With Abbott’s (ABT 125.88 +0.81 +0.65%) $25Bn bid for St. Jude Medical (STJ 80.82 0.00 0.00%) made official on Thursday, and with this being only yet one more multi-billion-Dollar bid in the space this year, one is left wondering how much longer will this sector be able to continue that trend.
The NY Times reported last Thursday that the Abbott-St Jude merger is expected to be accretive in the first year post-closing, adding 21 cents per share in 2017 and 29 cents the subsequent year. We also learn in this article that the bid, representing a 37% premium over St Jude’s stock price, is primarily driven by Abbott’s desire to strengthen its position in the cardiovascular devices segment, yielding combined expected sales of $8.7Bn in the segment (and combined Last Twelve Months – LTM – Sales of $25.94Bn).
Has to be for Synergies! Wait, What Synergies?
Surprisingly, given the expressed interest to strengthen an area that represents one third of the combined revenues, the anticipated synergies – or cost cutting – on this deal is only of $500M – or roughly 11% of St Jude’s total operating expenses (and 2.8% of Abbott’s). I get that there is a lot of value in keeping the Sales organization pretty much intact for both companies but, given the size of both groups, I would have expected that combining them would allow for more cost cutting on the back-office, administrative side. So much for the proverbial 1 + 1 = 3…
I guess they share Warren Buffet’s opinion of Synergies, a term “widely used in business to explain an acquisition that otherwise makes no sense”.
So what does it means for the consumers?
Most likely, it will mean a further push in the cardiovascular devices segment, given its weight on the combined entities’ numbers. That is good news for the consumers as the 2 groups should be joining forces in the R&D field, which can be expected to yield more innovative devices in the years to come.
On the not so positive side, Valeant (VRX 23.40 -0.83 -3.43%) has been in the news so often in these past months that the question, I believe, has been well answered, or at least in part. Sometimes, companies manage to gain such a position through acquisitions that they can take advantage of it to raise their prices, at the detriment of the consumers or, in the case of the Pharma space, the payers (consumers, insurance firms, public coverage, etc). That is basically why there are anti-trust bodies in most developed economies.
An other issue that I think we, as consumers, may face with overzealous consolidation is that of the importance of product recalls (and of the prior damages leading to those recalls). Let’s take the Pet Food industry as an example. In 2012, a massive recall happened across 8 non-related brands (different companies) because all were manufactured by the same company. That is just one of many similar examples.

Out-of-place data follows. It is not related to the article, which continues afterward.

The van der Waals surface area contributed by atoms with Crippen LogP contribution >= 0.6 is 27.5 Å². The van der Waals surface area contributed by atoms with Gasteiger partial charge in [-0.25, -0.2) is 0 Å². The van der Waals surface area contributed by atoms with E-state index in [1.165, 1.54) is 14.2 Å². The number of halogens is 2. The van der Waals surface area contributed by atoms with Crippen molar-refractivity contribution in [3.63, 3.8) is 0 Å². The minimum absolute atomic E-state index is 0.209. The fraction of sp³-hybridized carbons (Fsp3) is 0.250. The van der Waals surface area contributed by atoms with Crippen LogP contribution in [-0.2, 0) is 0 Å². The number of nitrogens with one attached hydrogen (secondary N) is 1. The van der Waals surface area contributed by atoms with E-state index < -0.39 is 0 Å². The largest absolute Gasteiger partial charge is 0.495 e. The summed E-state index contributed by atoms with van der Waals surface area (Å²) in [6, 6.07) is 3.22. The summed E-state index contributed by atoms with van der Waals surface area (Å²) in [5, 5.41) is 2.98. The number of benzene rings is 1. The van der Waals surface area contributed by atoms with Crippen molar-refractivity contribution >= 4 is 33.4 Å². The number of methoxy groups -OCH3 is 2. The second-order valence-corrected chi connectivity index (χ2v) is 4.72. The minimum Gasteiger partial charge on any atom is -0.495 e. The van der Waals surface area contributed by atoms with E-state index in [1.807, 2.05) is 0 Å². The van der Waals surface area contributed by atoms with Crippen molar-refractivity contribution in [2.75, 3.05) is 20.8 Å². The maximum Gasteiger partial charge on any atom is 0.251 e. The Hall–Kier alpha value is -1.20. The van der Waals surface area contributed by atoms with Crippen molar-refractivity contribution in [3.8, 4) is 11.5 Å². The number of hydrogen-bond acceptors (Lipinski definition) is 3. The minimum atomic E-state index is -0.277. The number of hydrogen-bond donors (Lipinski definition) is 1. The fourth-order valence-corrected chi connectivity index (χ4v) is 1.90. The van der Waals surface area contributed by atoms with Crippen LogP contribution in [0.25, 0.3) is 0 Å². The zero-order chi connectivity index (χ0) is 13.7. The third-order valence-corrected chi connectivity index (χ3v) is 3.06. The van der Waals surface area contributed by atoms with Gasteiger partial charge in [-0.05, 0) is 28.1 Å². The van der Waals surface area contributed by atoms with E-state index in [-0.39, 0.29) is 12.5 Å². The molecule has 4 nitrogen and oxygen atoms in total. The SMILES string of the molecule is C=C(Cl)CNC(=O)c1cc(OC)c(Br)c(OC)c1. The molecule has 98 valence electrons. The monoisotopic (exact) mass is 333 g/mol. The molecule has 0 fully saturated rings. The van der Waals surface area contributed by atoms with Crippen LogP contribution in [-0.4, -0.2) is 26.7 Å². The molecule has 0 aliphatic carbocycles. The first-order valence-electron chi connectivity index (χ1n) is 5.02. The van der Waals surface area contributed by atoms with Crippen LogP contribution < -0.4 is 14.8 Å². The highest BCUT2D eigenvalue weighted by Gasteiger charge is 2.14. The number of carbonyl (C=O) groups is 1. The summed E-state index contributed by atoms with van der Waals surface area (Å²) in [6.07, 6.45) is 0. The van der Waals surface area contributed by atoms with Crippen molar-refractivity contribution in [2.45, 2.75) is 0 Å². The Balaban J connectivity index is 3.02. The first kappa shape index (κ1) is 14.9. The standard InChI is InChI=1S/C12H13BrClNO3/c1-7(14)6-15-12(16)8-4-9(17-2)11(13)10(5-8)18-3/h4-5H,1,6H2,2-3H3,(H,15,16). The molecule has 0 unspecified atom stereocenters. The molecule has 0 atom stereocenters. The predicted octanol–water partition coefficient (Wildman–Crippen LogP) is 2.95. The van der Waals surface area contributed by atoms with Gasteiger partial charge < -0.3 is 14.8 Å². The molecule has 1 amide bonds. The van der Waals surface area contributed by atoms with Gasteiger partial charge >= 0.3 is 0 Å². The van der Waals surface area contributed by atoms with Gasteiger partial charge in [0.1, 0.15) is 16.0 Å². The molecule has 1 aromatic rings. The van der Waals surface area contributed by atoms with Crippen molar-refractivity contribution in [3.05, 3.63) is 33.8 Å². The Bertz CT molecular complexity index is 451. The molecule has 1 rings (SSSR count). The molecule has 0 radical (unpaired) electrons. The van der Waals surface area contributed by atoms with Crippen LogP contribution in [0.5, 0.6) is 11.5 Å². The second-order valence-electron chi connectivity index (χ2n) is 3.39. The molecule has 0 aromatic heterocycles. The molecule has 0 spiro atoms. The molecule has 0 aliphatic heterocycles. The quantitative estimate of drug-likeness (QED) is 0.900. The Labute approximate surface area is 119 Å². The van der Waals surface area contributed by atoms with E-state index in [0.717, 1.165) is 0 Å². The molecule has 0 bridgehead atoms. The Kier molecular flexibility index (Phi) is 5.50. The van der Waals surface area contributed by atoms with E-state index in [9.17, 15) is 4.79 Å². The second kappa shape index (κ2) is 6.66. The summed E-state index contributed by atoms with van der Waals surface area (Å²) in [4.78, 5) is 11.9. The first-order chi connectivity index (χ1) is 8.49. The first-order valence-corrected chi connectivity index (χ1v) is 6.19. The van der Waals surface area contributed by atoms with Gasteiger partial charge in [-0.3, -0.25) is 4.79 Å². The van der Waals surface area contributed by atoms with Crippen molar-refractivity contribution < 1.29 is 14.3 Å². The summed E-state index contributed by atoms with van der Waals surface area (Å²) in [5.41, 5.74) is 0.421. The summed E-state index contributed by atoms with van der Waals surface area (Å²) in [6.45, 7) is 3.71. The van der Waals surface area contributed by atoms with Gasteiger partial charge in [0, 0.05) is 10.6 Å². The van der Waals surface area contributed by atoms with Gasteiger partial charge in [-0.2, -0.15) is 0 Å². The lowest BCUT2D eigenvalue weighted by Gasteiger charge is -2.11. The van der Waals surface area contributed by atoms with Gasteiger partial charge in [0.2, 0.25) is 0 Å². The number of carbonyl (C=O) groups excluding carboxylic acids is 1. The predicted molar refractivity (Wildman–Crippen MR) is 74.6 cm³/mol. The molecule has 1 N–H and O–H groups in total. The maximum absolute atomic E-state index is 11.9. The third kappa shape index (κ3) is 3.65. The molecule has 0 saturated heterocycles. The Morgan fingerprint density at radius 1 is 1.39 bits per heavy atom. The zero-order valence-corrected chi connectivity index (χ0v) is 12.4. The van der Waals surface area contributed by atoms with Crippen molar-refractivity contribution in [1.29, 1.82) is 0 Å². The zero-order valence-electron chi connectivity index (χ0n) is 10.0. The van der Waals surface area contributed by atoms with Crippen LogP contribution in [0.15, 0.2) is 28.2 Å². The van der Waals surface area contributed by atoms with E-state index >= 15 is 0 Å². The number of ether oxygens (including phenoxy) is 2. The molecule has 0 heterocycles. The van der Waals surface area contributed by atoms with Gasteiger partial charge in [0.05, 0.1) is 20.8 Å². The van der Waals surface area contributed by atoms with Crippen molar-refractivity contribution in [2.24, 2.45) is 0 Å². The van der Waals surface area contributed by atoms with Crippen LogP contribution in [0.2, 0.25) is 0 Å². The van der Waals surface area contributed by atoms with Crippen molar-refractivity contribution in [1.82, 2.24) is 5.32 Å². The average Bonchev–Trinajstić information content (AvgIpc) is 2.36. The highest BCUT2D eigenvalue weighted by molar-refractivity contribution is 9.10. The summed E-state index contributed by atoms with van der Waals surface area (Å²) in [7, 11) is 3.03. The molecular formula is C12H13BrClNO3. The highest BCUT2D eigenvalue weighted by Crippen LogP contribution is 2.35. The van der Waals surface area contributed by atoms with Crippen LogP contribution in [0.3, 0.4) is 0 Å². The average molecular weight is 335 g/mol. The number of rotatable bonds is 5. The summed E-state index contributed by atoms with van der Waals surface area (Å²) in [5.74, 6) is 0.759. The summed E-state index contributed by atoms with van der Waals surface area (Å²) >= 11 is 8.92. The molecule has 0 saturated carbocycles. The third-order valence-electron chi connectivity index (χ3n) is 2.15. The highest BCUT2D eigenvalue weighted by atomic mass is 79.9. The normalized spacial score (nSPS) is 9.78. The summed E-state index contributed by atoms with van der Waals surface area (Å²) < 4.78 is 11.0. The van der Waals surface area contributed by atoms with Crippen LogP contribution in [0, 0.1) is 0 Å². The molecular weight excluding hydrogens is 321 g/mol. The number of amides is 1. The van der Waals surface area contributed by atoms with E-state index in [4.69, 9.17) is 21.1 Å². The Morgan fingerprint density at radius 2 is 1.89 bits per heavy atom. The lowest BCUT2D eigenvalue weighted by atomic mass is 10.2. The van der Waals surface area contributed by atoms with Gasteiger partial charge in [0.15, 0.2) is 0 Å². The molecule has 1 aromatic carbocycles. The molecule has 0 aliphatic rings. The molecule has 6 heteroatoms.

Now, in this example, multiple non-related companies are involved but all have a common point: they all manufactured their products through one of a few kibble producers in the US. This producer outsources the production for dozens of brands of all size and price points and spread across the entire US. Now imagine that this producer and all its clients were in fact only 1 company. Most likely the recall would have been even larger as more ingredients could have been shared across the various recipes and all the production would have been concentrated in only those factories when presently, some of the affected brands work with more than 1 co-producer.
Still not convinced?
Let’s take another example from 2010: DeCoster Egg Farms, the US’ third largest producer of eggs at the time recalled 500 million eggs tied to an outbreak of salmonella affecting over 1,000 individuals across the US. Two farms were involved in this recall, both properties of DeCoster Egg Farms. As it turns out, the contamination was in the feed. As both farms were related, both received the same feed (here are those synergies) and, hence, both produced contaminated eggs.
Those eggs were then sold to numerous supermarket chains, often time also under private label brands, further increasing the list of recalled brands and the spread of the contamination.
OK, Then Consolidation is Bad for the Consumer, Right?
Well, not necessarily! In the case of Pharma, thanks to consolidation, many groups managed to thrive by diversifying their revenues and were able to reinvest a significant portion of their income into R&D to find and develop new drugs. The life expectancy and the overall quality of life would be nowhere near what we know today if Pharmaceuticals firms had been prohibited from merging in the past.
It’s unfortunately a lot harder to define what is good and what is not so good for the consumer.
Sometimes it’s not too hard, for example, Valeant identifying drugs that sell cheap, gobbling them up and jacking up the prices is, well, not ideal for the consumer. Pfizer’s (PFE 54.00 +3.11 +6.11%) failed tax inversion deal with Allergan (AGN 193.02 +0.03 +0.02%) would not have been good for the US Consumer in general (moving the HQs to Ireland would have meant less tax Dollars for Uncle Sam).
Sometimes, it’s harder to see the bad. For example, When Whole Foods Markets (WFM 41.99 0.00 0.00%) acquired Wild Oats, many feared that would be a step back for the -still young- organic industry. Fast-forward a few years, I fail to see the negative aspect. The group has since grown tremendously, continuously helped to make organic and natural foods more and more mainstream, and allowed for much smaller local chains to grow or establish themselves by ‘freeing’ those hardcore anti-establishment shoppers.